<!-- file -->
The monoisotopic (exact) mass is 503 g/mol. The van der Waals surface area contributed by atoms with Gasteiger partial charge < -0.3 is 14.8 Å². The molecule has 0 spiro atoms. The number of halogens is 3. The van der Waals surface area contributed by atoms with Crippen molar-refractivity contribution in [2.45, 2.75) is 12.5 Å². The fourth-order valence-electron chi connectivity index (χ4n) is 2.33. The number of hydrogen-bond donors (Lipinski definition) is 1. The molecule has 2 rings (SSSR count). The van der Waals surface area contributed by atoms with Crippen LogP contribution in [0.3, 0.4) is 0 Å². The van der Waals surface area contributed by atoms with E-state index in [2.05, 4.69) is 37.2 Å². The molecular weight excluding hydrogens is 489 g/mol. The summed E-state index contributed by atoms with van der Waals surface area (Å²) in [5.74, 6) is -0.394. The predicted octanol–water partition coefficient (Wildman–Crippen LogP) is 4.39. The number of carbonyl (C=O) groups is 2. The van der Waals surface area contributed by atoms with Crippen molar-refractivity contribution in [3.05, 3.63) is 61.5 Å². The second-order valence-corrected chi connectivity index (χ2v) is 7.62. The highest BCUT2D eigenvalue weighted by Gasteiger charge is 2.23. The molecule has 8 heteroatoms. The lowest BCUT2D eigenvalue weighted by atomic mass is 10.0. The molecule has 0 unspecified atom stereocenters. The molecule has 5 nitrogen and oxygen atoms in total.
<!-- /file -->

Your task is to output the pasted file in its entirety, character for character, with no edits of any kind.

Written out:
The monoisotopic (exact) mass is 503 g/mol. The van der Waals surface area contributed by atoms with Gasteiger partial charge < -0.3 is 14.8 Å². The molecule has 0 spiro atoms. The number of halogens is 3. The van der Waals surface area contributed by atoms with Crippen molar-refractivity contribution in [2.45, 2.75) is 12.5 Å². The fourth-order valence-electron chi connectivity index (χ4n) is 2.33. The number of hydrogen-bond donors (Lipinski definition) is 1. The molecule has 2 rings (SSSR count). The van der Waals surface area contributed by atoms with Crippen LogP contribution in [0.3, 0.4) is 0 Å². The van der Waals surface area contributed by atoms with E-state index in [2.05, 4.69) is 37.2 Å². The molecular weight excluding hydrogens is 489 g/mol. The summed E-state index contributed by atoms with van der Waals surface area (Å²) in [5.74, 6) is -0.394. The predicted octanol–water partition coefficient (Wildman–Crippen LogP) is 4.39. The number of carbonyl (C=O) groups is 2. The van der Waals surface area contributed by atoms with Crippen molar-refractivity contribution in [3.05, 3.63) is 61.5 Å². The second-order valence-corrected chi connectivity index (χ2v) is 7.62. The highest BCUT2D eigenvalue weighted by Gasteiger charge is 2.23. The molecule has 8 heteroatoms. The lowest BCUT2D eigenvalue weighted by atomic mass is 10.0. The molecule has 0 unspecified atom stereocenters. The molecule has 5 nitrogen and oxygen atoms in total.